Under the title of this book is written Memoirs of a Gangster’s Daughter, so I figured I could now understand what a Yakuza is from someone within and, perhaps, I could finally separate fact from myth. However, early on, Tendo makes it clear that this book is about her and not the Yakuza. It would be harmful to the persons to divulge information about them, which she’ll avoid, or to talk about the workings of the Yakuza… right, I’m thinking the title is a marketing gimmick.
This is a first person account of Shoko Tendo who was the daughter of a wealthy Yakuza boss. The early chapters reveal the relationship she had between her emotionally stiff father, her mother who constantly worries and frets over the family, and her rebellious sister who set the example on how to be cool by cutting off classes and hanging out with young gangs – otherwise known as a yanki. There’s little mention of her oldest sibling, her brother, whom also suffers by reputation from being of a Yakuza family and from Tendo’s stunts when she, too, becomes a yanki.
According to her accounts, her father was suffering financial difficulties and falling into debt. With little knowledge offered about the workings of the Yakuza, all I could gather is that if you have money, you’ll be regarded with respect and feared; if you’re loosing money, fellow Yakuza offer you bailouts with outrageous interests that you can’t possibly pay back; if you loose all the burrowed money, you’re in for it because first, the collectors come and harras you to pay up and then, when you can’t make the payments, the hitman comes around. Well I don’t see the logic in any of this. Furthermore, Tendo never shows that her father’s activities were criminal since even she accorded the term Yakuza synonymous to Mafia.
The events and circumstances that are supposed to evoke my sympathy are hard to relate to since Tendo made her own choices knowing what she was getting herself into. Frankly, there was little validity to her ditching school or joining a gang. Then there’s her fall into drug use where she talks about the rush of shooting up and f***ing while high. Or her accounts of physical abuse, which start gradually with her boyfriend who she shoots up with, before it builds up to outbursts of violence where her descriptions conjured the image of her being a human punching bag. The abuse continues with other men, too, even after she ended her drug addiction, and it reads more like a tab on the number of violent encounters than anything with more substance.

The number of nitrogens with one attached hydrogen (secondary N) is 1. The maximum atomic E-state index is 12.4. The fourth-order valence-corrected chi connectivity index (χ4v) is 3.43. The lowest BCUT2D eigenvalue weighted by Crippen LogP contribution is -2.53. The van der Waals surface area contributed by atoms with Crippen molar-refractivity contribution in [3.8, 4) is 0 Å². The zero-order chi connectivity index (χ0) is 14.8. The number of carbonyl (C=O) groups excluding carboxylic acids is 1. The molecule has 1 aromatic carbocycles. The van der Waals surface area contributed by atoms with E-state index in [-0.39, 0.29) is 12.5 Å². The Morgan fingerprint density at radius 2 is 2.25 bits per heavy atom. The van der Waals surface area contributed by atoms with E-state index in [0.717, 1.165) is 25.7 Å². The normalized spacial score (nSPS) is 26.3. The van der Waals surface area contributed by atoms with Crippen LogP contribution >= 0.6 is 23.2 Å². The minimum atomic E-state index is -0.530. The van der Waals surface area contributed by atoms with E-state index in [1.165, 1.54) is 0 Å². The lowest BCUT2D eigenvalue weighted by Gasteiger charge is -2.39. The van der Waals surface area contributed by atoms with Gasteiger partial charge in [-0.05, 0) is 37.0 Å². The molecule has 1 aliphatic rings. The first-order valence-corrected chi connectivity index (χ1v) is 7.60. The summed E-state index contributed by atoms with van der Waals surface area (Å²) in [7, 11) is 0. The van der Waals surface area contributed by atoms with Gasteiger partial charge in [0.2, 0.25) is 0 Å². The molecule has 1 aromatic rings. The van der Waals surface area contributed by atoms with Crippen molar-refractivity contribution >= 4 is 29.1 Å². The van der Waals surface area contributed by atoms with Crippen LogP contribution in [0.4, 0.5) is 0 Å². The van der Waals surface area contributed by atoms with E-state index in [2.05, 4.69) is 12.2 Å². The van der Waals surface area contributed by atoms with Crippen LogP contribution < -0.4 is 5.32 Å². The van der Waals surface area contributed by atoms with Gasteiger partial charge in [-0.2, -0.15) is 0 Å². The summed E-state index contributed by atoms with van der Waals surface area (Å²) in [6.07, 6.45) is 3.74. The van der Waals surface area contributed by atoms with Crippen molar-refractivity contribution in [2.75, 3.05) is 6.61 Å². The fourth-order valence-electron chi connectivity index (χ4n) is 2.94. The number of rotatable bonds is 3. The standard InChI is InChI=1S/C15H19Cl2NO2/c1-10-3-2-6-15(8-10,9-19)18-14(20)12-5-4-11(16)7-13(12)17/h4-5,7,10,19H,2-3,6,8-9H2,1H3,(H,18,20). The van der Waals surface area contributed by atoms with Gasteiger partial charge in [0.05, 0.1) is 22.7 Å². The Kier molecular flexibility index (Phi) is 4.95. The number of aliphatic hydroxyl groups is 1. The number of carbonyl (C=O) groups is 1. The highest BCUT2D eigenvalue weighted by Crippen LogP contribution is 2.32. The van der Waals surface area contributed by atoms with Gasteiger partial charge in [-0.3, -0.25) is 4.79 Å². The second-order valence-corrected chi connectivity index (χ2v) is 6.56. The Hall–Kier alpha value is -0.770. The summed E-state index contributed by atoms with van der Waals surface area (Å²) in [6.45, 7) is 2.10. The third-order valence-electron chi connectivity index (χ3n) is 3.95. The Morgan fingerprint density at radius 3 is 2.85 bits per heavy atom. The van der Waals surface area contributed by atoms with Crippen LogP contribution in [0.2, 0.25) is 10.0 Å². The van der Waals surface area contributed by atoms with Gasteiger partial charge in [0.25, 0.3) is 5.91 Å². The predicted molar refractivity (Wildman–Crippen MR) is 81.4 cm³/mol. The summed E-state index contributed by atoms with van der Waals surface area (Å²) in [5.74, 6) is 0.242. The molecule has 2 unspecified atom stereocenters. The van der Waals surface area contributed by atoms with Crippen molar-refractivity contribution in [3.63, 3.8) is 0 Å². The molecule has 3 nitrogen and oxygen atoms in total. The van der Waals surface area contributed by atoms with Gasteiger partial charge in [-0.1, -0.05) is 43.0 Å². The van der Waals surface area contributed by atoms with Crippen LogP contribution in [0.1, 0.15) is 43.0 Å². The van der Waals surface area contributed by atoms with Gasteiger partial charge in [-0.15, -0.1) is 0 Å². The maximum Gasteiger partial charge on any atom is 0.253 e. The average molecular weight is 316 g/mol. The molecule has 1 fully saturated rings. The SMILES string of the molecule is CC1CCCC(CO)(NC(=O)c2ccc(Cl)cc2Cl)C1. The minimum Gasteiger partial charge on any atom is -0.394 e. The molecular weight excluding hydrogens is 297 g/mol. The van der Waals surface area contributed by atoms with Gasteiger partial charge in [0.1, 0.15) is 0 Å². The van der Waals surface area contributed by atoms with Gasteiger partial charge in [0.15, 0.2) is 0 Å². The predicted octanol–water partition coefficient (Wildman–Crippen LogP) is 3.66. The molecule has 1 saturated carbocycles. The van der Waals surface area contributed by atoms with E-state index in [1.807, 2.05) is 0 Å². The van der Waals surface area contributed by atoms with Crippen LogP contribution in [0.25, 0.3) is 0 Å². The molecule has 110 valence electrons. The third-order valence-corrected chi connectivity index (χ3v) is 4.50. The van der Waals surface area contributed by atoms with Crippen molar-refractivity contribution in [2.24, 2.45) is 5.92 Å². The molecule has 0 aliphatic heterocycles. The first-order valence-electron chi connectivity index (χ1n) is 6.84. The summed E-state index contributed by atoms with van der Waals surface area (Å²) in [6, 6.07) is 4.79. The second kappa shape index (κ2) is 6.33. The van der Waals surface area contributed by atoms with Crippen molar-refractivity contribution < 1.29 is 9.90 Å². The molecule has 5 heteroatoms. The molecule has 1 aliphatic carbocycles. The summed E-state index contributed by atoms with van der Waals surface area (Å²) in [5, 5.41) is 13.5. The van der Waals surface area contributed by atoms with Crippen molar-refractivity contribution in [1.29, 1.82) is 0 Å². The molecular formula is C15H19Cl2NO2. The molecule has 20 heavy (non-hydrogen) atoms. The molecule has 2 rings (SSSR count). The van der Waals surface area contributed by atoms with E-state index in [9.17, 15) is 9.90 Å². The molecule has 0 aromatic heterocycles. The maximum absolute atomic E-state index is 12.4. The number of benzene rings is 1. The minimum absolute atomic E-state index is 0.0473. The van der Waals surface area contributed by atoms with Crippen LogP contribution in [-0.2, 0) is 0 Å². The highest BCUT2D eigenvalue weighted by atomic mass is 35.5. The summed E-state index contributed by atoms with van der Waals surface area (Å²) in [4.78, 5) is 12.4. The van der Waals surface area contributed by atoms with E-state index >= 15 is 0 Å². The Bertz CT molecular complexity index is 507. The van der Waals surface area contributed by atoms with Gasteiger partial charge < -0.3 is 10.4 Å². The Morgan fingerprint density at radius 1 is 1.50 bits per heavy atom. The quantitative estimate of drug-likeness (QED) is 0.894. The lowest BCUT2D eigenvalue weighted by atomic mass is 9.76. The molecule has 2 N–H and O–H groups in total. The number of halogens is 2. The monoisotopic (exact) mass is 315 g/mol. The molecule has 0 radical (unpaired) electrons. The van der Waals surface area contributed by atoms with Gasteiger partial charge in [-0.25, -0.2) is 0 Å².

The problem with Tendo’s character portrait is that it’s written without depth. At no point does Tendo ever go into the impact such physiacl abuse had on her state of mind or the emotional turmoil it inflicted upon her. At this point, the book lost all credibility to me. The only argument Tendo has to justify her actions such as become a yanki, alomst get gang-raped, use speed and f*** all the time – was that she was Yakuza, an outcast in society, in school, among friends… But what does Yakuza mean?! I’m just supposed to grasp Tendo’s contextual references because she tells me that that’s how things work.
Later on, the book takes a different tone where she doesn’t even need to justify or argue any of her choices. I have to take it at face value that she works as an escort (but is not a prostitute even though men constantly proposition her), she willingly lends money to her gambling brother-in-law because her sister asks her to, she supports her family even though she can barely afford rent… I’m not necessarily saying this isn’t all possible or truthful, but I’m saying that she chose to write about it, so why not make me understand and feel for her?
Suffice it to say, the book came across as more of an account of the hardships of being the daughter of a Yakuza – whatever that means – and the choices a young woman makes as a result of that alone. A thin, non-compelling argument given the extremity of what happens to her while her parents worry and offer her support in the background. Her story could fill a 500 page memoir stuffed with emotional investment and reflection but, instead, it’s 195 pages with scenes and dialogue that read more like a bad thriller.